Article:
3151 — Potential Cost Effectiveness of New Direct-Acting Antiviral (DAA) Therapy for Untreated Chronic Hepatitis C Genotype 1 Infection in the VA System
Chan K, Edith Nourse Rogers Memorial Veterans Hospital, Bedford, MA, and Boston University; Lai MN, and Groessl EJ, VA San Diego Healthcare System and University of California, San Diego; Hanchate A, VA Boston Healthcare System and Boston University; Wong JB, Tufts University, Boston, MA; Clark J, Edith Nourse Rogers Memorial Veterans Hospital, Bedford, MA, and Boston University; Asch SM, VA Palo Alto Healthcare System and Stanford University; Gifford AL, Edith Nourse Rogers Memorial Veterans Hospital, Bedford, MA, and Boston University; Ho SB, VA San Diego Healthcare System and University of California, San Diego;
The newly approved direct acting antivirals (DAAs), Boceprevir (BOC) and Telaprevir (TEL) have significantly improved SVR rates for HCV Genotype 1 (GT1) patients. The objective was to project potential costs and benefits of DAAs on GT1 patients in the Veterans Health Administration (VHA).
A decision-analytic Markov model was developed to simulate the lifetime progression of HCV disease and to estimate the costs and clinical impacts of DAA in the current cohort of 103,331 GT1 treatment-naïve patients. Federal pricing for drug costs and published antiviral efficacy data were used, corrected for baseline fibrosis, demographics and co-morbidities of VHA patients. Treatment costs included drugs, inpatient/outpatient visits, and laboratory tests. Four treatment strategies were studied: (1) no treatment, (2) dual therapy pegylated interferon alfa and ribavirin (PR), (3) BOC+PR triple therapy, and (4) TEL+PR triple therapy.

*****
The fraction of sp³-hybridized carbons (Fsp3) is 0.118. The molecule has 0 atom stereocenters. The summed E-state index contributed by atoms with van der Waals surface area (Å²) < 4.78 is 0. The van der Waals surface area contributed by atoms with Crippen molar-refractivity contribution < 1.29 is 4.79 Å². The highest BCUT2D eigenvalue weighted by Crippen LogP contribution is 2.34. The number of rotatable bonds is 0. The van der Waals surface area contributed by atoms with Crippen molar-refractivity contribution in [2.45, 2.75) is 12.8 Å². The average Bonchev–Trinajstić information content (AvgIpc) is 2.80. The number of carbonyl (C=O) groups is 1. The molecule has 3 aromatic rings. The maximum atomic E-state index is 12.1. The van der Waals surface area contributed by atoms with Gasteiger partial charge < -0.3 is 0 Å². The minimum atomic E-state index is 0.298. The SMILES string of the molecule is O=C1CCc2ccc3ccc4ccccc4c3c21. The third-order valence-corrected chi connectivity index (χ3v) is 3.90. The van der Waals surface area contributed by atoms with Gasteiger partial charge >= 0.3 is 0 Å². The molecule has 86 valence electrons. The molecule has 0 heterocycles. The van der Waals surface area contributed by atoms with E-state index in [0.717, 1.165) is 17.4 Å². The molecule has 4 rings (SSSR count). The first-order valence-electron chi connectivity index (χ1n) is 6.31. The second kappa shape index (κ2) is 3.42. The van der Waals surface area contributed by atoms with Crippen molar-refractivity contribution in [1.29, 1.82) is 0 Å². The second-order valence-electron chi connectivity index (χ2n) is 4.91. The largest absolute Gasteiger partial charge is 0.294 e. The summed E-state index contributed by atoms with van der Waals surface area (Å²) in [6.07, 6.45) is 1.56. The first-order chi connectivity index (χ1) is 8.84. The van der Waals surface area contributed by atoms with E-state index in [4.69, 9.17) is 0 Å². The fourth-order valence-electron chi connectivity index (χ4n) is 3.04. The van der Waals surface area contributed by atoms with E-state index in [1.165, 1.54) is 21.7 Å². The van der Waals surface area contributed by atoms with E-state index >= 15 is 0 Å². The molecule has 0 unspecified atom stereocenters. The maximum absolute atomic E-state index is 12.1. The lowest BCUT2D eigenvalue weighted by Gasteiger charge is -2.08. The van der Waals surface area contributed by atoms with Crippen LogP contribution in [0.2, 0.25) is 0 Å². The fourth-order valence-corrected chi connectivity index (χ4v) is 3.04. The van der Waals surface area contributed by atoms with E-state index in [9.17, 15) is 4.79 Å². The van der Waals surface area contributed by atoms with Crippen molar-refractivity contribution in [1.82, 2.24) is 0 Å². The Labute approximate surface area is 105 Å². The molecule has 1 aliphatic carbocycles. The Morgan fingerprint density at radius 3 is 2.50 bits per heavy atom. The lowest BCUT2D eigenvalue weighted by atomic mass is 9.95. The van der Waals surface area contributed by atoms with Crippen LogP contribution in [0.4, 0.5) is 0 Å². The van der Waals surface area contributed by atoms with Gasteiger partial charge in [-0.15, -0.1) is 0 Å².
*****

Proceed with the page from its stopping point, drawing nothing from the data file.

Taking into account published virologic response rates relative to control, response guided therapy, and stopping rules, the average treatment weeks included 1) PR for 38 weeks, 2) BOC for 30 wks with PR for 35 wks, or 3) TEL for 12 wks with PR for 27 wks. Estimated current treatment costs for PR, BOC+PR, and TEL+PR are $8000, $ 31,300 and $ 41,700 per average patient, respectively. Assuming continuation of the current treatment rate of 21%, the total system-wide costs to adopt BOC+PR or TEL+PR would be $679 million and $905 million, respectively. Assuming a 21% treatment rate, the relative reduction in liver-related death from no treatment is 5%, 8.7%, and 8.4% for PR, Boc+PR, and Tel+PR, respectively. If 50% of patients are treated, the relative reduction in liver-related death from no treatment is 11.9%, 20.5%, and 20.3% for PR, BOC+PR, and TEL+PR, respectively. Preliminary incremental cost effectiveness ratios for treatment BOC+PR, and TEL+PR vs. PR alone are $21,393 per QALY and $41,982 per QALY, respectively.
Our model indicates potential high upfront investments with BOC+PR, and TEL+PR, with acceptable incremental cost effectiveness compared with standard PR or no treatment. Despite greater efficacy, the overall impact of DAA on liver related death may be limited due to low antiviral treatment rates.
These data illustrate the implications of increasing antiviral treatment rates and optimizing adherence in the VHA system. This model will allow continued estimations of costs and benefits in the VHA with rapidly evolving new therapies with greater tolerance and efficacy.